Trojans make some noise

The SAIT Trojans led the charge in sounding off during this year’s successful Make Some Noise for Mental Health campaign to increase awareness for mental health issues.

The campaign, which completed its second year, ran from Jan. 26 to Jan. 30 and included events ranging from a mobile pep rally to a DJ spin class.

“Mental health is something that affects each and every one of us,” Trojans marketing and communications coordinator Billie Rae Busby said in a media release.

“Whether it’s just feeling anxious or overwhelmed or a more serious mental illness, we all need to pay more attention to our mental health.”

Student athletes face more pressure to handle wins and losses and they may not always know how to cope with the pressure to perform, Busby said.

The goal of the campaign is to get rid of the stigma surrounding mental health issues and to foster a dialogue about the importance of understanding mental illness and how it can impact individuals and their community.

“I think [the campaign] is fabulous. I know people who have not only been affected by mental illness, but also by poor mental health, myself included,” said Becca Gould, who graduated from the SAIT New Media Production and Design Program in 2015.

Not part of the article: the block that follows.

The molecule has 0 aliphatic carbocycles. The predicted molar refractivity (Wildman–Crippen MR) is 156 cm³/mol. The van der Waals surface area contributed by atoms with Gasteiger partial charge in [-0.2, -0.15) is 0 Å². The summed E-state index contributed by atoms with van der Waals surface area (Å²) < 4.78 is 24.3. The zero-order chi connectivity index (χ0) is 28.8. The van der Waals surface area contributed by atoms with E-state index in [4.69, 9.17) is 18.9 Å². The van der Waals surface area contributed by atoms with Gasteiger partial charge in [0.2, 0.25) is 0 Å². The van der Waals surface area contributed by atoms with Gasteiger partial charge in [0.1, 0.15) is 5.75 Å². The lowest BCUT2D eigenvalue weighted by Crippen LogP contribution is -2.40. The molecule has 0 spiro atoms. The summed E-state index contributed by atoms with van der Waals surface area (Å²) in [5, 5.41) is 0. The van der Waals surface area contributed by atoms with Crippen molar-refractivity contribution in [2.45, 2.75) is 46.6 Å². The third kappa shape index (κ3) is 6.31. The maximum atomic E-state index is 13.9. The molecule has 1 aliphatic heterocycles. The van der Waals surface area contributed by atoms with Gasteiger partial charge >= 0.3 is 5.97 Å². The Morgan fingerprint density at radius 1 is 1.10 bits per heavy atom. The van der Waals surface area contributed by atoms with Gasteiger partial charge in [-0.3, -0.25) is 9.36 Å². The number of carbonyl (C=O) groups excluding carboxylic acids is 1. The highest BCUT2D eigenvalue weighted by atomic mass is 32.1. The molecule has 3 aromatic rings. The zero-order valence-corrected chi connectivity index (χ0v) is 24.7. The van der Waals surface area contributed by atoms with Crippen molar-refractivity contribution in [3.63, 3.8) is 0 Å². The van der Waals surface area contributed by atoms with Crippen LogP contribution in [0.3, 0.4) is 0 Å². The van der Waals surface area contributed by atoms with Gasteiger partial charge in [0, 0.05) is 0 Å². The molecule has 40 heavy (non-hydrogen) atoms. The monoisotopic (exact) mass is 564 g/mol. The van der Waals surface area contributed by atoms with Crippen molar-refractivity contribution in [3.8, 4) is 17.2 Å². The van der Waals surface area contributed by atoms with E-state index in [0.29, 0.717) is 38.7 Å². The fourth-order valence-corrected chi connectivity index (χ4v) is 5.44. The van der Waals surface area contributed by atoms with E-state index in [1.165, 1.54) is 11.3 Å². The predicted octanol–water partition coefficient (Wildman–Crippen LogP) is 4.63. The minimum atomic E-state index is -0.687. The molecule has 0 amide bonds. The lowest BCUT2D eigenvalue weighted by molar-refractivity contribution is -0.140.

“I feel this is something that people can be aware of and be able to say ‘it’s okay not to be okay.’ The first thing to solving a problem is to recognize there is one.”

In her second year at SAIT, she worked closely with Busby during her practicum, starting up the Make Some Noise campaign.

“The way I contributed to the Make Some Noise campaign was I designed the logo, I helped with the posters and I helped with the social media banners that you see,” she said.

The first thing to solving a problem is to recognize there is one. – Becca Gould.

Gould also had the opportunity to help with some editing and shooting of the video that ran in this year’s campaign. She was back at SAIT for a few months helping Busby with this year’s campaign, which also provided her with more practical experience.

“I came back to help with more brand and design stuff as well as be a part of the mobile pep rally that happened [Jan. 26].”

The campaign recognizes that mental health, just like physical health, is something that needs constant support and maintenance, Gould said. If neglected, it can begin to drastically impact day-to-day living and long-term health.

 

About Jordan Johnston 6 Articles
As a writing and communications major in the journalism program at SAIT, Jordan Johnston worked as a reporter for The Press during the 2015-16 academic year.